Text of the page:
During my writing up year I was also employed as a Teaching Fellow in my department, a role that I continued for a year post-PhD. I loved teaching and working closely with students in departmental roles such as Admissions Tutor, Year Abroad/Erasmus Coordinator and Personal Tutor, but it left no time for research. By chance, my partner was offered the opportunity to spend a year in New Zealand and we leapt at the chance: I had been at the same institution since I was an undergraduate and, while I loved my department and role, I needed a change of scenery and to give myself some time and space to focus on my research. Only that wasn’t what happened! I found I had little enthusiasm to re-visit my PhD research and no new projects I wanted to pursue; instead I was gravitating back to roles involving students. Back in the UK I got a job here at UCL as Education Officer in the Faculty of Brain Sciences which gave me so many valuable insights into HE administration, student support and wellbeing, quality assurance and enhancement, and the wider HE landscape. It was also in a Faculty whose research was so far removed from my own that I got an amazing insight into disciplines I had previously known nothing about. Working in the Faculty offered me a chance to get to know lots of the central teams at UCL and as soon as I got to know and understand about the work the Arena Centre was doing I knew that was where I wanted to be!

What does a normal working day look like for you?

It is a complete mix! I am rarely at my desk, and more often to be found delivering sessions, talking to colleagues and departments about their teaching, supporting them to gain professional recognition for their education-related roles, or  liaising with other teams like the Doctoral School and Student Support and Wellbeing. Since becoming Associate Director, I also now manage a small team and am involved in finance and strategic planning conversations which has been a big learning curve!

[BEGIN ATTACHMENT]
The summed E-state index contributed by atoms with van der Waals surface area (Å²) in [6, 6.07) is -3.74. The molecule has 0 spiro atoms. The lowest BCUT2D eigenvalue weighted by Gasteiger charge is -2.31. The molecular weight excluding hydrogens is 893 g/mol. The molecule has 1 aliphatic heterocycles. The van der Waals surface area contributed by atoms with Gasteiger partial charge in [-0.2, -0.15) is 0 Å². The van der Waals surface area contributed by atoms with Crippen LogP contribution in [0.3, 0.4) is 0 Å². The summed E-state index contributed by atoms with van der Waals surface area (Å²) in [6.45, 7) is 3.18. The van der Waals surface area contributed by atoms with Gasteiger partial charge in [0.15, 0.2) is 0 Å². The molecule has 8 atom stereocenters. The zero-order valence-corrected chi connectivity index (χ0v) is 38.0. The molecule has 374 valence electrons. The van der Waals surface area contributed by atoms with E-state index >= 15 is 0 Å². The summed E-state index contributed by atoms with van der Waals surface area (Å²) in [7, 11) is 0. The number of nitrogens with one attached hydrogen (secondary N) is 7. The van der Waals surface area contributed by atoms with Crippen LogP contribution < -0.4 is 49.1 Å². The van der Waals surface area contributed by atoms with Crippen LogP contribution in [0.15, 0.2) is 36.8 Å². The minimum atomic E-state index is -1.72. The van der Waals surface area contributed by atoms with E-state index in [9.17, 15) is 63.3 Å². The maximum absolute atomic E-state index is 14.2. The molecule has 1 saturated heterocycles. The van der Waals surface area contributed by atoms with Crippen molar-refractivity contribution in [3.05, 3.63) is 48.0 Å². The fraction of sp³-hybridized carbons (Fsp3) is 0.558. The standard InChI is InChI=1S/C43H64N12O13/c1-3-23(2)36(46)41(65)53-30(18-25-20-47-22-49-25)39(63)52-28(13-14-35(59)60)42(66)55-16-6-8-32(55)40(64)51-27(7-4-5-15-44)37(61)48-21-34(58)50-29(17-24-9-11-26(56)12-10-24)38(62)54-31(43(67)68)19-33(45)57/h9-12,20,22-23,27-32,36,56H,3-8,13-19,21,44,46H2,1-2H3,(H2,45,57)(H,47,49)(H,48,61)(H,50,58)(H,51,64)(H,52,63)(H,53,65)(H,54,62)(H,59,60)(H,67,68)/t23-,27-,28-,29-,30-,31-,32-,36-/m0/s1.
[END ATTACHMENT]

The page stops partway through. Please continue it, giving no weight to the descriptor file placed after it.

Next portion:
What are the best things about working in your role?

Meeting so many inspiring colleagues from across the institution and feeling like the work we are doing is actually having an impact on students.

What are the biggest challenges you face in your work?

Not everyone is keen to hear from us! Lots of colleagues, understandably, have so many competing pressures that they just don’t have time to think about their teaching role on top of everything else. But when we do manage to convince them to make even a small change it makes it all worthwhile!

Is a PhD essential for your role?

No, but lots of experience of teaching in HE is essential, and so is a broad understanding of the HE environment. My PhD gave me the confidence to present in front of a range of audiences, to consume large amounts of information quickly and critically, to be persuasive, and to manage my time effectively – all of which are absolutely key to my role.

What’s the progression like?

There is an absolute wealth of roles in HE beyond teaching and research and I have been able to progress quickly. Centres like ours exist in all universities so there are also opportunities to move between institutions. But I have no intention of going anywhere anytime soon!

What top tips would you pass on to researchers interested in this type of work?

Treat every job with the seriousness and commitment that you give to your research role, and carry it out to the best of your abilities as you never know where it will lead. When I first came back to the UK after New Zealand I wasn’t getting shortlisted for professional services roles in HE, which I now see is because I was still presenting myself as a teacher-researcher. But at the time my main concern was financial, so I joined a temping agency which specialised in HE roles and the first role I was placed in was here at UCL as an admin assistant in the Faculty of Brain Sciences…

 

Find out about teaching opportunities for researchers